Faith is the Catalyst to True Rationality

Is Christianity reasonable? It seems the tension between faith and reason has escalated every year since the dawn of the enlightenment. Do religious claims have any sort of epistemological legitimacy? Is Christianity simply a fideistic jump into presuppositions that must be believed before they can be understood? Or, can Christianity be believed and accepted by the fierce consistency and coherency of the evidentalist apologetic seeking to prove the case for Christianity? These questions have been wrestled and debated by theologians and philosophers much greater than I, yet I think there is an epistemological legitimacy to the Christian faith that necessitates both presuppositions received by faith and the convincing evidence and truthfulness of rationality. I believe we see both of these elements clearly in the life of Paul and his life will serve an illustrative purpose in understanding the reasonableness of Christianity.

The Rational Mind of the Apostle Paul

The apostle Paul stands before Agrippa in Acts 26 defending his missionary work and his teaching concerning The Way. The defense he gives, as recorded by Luke, is his testimony of his conversion. He appeals to the king and appeals to the Old Testament, the prophets and Moses, concerning the death of Jesus and his resurrection. (Acts 26:22). Fetus, Pauls accuser, states and loudness and anger tells Paul, “you are out of your mind; your great learning is driving you out of your mind.” Paul was a well-educated man trained by Gamaliel himself and trained as Pharisee. Paul had an education that few were privileged too in his day. Festus accuses that Paul’s great academic training has led to his current state of insanity. On a side note, many Christians today think so very similarly to Festus thinking that intellectual pursuits concerning the Christian mind are determined to lead either to cold rationalism or a dangerous heterodoxy. Paul certainly didn’t see this as the case. Paul responds to Festus claiming that he is not out of his mind, “but I am speaking true and rational words”. Paul not only sees his arguments of Jesus as the Christ as true, but rational.

Paul the thinker, was skilled in presenting a rational case and an apologetic for the Christian faith. His missionary strategy involved him going into the Jewish synagogue and lecturing on the Messiah in the Old Testament only to conclude that Jesus of Nazareth was the Christ. Paul believed that his arguments from the Old Testament were both convincing and rational. Even in his appeal to Agrippa, he calls him to see the truthfulness of the Gospel because of the of the consistent and coherent arguments he makes from the Old Testament Scriptures, which were a source of authority both Paul and Agrippa shared.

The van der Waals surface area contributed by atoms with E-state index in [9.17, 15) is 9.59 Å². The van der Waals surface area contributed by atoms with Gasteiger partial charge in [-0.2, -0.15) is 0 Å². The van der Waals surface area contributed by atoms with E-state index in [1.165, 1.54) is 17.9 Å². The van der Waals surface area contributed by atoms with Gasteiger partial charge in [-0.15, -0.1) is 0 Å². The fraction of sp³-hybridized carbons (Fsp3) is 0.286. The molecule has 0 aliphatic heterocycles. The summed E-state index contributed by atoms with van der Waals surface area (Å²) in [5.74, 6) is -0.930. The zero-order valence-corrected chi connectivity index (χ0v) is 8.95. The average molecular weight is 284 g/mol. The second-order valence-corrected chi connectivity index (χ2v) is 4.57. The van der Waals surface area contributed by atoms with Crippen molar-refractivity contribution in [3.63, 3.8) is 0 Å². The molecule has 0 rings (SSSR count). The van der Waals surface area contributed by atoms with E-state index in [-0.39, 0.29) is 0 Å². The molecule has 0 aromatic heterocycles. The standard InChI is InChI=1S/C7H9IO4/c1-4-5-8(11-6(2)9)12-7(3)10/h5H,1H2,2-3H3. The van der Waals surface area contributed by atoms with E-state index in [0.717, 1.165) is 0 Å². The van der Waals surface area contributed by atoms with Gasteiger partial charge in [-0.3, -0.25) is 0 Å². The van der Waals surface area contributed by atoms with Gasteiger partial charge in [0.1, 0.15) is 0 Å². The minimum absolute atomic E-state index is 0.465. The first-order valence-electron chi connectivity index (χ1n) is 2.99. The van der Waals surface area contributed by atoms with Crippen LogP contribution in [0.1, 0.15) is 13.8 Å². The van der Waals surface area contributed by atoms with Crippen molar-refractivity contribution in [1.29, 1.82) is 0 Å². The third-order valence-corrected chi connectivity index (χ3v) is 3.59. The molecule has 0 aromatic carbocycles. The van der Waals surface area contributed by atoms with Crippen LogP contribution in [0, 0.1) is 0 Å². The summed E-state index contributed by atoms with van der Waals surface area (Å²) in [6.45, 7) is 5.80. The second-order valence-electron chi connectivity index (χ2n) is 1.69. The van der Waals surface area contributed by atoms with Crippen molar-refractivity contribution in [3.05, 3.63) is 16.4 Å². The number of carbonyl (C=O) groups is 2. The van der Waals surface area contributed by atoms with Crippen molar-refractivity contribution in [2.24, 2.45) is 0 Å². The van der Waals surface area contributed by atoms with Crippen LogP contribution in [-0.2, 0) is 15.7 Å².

Paul did not see the Christian faith as anti-rational. Anyone who has ever given Paul’s writings in the New Testament even a cursory read knows that the man was fiercely argumentative and ruthlessly logical. Yet, neither too did Paul adopt an epistemology of rationalism. Although Paul believed deeply in the rationality of the Christian faith he knew that convincing arguments were never enough to convince anyone to make Christ their Lord. Paul himself knew this better than anyone. His own conversion testifies to the inability of reason to lead him to the Christian faith. His dedication and intellectual pursuits as a Pharisee did not lead to his conversion, but his conversion came on that dusty road to Damascus. It was there that Saul of Tarsus had an encounter with the resurrected Christ appearing before him in the blinding light. That moment for Paul changed the trajectory of his life. His talents and abilities trained and refined by Gamaliel have now been opened up to a new reality – a reality in which Christ is Lord. Paul’s experience on the road to Damascus led him to pour his intellectual ability into defending and preaching a Gospel he not only now knew to be rationally true, but one in which he experienced its truthfulness.

An Experience of the Knowledge of God

This experiential component of the Christian faith was incredibly crucial in Paul’s thinking. For Paul, true knowledge was not simply accepted mental facts or data about God, but the facts and data should lead to an intimate experience and knowledge of the divine, hence, Paul’s emphasis in knowing Christ in Philippians 3. He counts everything as loss for the surpassing worth of knowing Christ Jesus his Lord. This is no mere cognitive knowledge but an intimate knowledge that deepens as he is united to both the painful sufferings of Christ and the incredible victory of his resurrection. As he shares in the sufferings and victory of Christ he receives a deeper knowledge of God. Paul’s life and thinking is a reminder that reason and experience should not be dichotomized. When it comes to the knowledge of God both are crucial.